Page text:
Friday, June 13, 2008

Internment: The Inconvenient Truth for David Davis...

David Davis's basic argument is fundamentally flawed: He talks of how Parliament has nobly defended the freedom of people for centuries, until a Labour Government this week supported detention of terror suspects for a maximum 42 days without charge...

Firstly, didn't David Davis himself vote to increase the maximum detention period to 28-days just a couple of years ago...?

Why was he in favour of an increase to four weeks then, but six weeks now suddenly becomes an issue to force a by-election over...?

Secondly, at different times in our history, British governments have implemented internment - and with none of the protections for the individual which were enshrined in this week's measures.

Has David Davis forgotten that in 1971, British Prime Minister Ted Heath approved the rounding-up and indefinite jailing of hundreds of British citizens without trial and without charge?

In 1971, MPs like Mr Davis weren't given a vote on the issue as he was this week. Not even a debate in Parliament.

Just an executive announcement - after more than 300 men had already been detained indefinitely in dawn raids.

This certainly was an 'erosion of freedoms' and it happened under a British Prime Minister of the same political party as David Davis...

Incidentally, it was a Labour Home Secretary - Merlyn Rees - who finally ended the policy.

So it is wrong for Mr Davis to at least hint that no British Government since Magna Carta has ever locked anyone up for six weeks without charge.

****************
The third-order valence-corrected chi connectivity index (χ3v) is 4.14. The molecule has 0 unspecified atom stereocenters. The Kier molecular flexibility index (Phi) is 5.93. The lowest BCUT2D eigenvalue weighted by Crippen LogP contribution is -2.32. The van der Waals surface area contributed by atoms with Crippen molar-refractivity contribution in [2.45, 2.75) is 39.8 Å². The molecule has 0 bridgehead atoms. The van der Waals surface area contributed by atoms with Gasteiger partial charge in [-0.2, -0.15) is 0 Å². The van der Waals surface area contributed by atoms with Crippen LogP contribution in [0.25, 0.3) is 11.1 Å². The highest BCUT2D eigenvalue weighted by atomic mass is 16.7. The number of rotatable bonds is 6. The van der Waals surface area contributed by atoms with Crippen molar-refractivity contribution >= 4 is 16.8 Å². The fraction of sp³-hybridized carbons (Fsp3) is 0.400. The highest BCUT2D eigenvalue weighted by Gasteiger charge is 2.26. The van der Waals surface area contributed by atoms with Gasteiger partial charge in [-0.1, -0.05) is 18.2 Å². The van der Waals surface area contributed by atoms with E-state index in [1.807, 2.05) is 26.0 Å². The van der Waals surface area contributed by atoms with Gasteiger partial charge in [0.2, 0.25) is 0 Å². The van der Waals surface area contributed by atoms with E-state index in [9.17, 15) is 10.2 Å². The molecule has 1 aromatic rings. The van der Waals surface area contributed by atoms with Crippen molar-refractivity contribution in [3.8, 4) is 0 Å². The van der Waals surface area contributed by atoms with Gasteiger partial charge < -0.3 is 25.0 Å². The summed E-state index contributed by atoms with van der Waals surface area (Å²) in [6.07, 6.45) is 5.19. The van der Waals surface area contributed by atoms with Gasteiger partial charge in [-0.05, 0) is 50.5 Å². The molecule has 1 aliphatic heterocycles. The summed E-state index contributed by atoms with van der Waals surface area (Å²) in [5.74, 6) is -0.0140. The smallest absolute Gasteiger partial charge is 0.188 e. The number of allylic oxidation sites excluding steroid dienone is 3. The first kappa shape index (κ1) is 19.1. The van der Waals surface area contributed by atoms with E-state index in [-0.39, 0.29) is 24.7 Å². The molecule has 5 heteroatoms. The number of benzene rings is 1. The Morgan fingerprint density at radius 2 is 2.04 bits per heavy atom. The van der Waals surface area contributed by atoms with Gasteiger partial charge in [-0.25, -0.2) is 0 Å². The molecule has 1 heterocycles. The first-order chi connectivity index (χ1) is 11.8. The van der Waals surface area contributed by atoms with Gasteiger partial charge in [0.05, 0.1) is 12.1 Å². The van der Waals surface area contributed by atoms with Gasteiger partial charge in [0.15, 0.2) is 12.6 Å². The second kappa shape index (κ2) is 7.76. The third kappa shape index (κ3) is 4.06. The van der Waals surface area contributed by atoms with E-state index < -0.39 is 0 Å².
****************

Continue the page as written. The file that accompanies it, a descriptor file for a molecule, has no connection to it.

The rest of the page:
Internment seventies-style was draconian when compared with the sensible measures which were democratically approved this week after proper parliamentary and public debate and a whole series of safeguards incorporated to ensure protection of individual rights.

An absolute maximum 42-days detention in 'exceptional and extra-ordinary' individual cases, with regular scrutiny in the interests of the suspect is very different to simply rounding up hundreds of suspects, detaining them indefinitely without charge and then announcing the policy change.

But internment wasn't invented in 1971. It simply implemented long-standing legislation previously used by British Governments in almost every decade of the 20th Century.

In the 1950s and early 1960s, for example, 300 men were rounded up by security forces and detained without charge for an average of two years.

Two years is very different to 42 days.

I made my views clear both before the vote - The answer is 42 - and in response to David Davis's Bizarre stunt or as blogger Bob Piper more eloquently put it: a cunning stunt.

But David Cameron is reportedly spitting nails with David Davis's antics - and today's headlines show why.

Here's just a few...

Daily Telegraph - Tensions with Cameron lay behind Davis resignation...

Daily Mail - Tories in turmoil..

The Times - ...frustrated Cameron

The Scotsman - Tories ridiculed...

And The Sun, who may run thir own candidate against Mr Davis - Who Dares Whinges. Shadow Home Secretary and SAS reservist David Davis plunged a dagger into the heart of his party yesterday by quitting his job in a strop over Labour’s terror crackdown.

BBC Political Editor Nick Robinson says when shocked Tory 'Leader' David Cameron said David Davis was 'courageous', it was parliamentary code for 'bonkers'.

Which coincidentally, is the very word David Davis admits that his wife used to describe his bizarre behaviour...

9 comments:

Bob Piper said...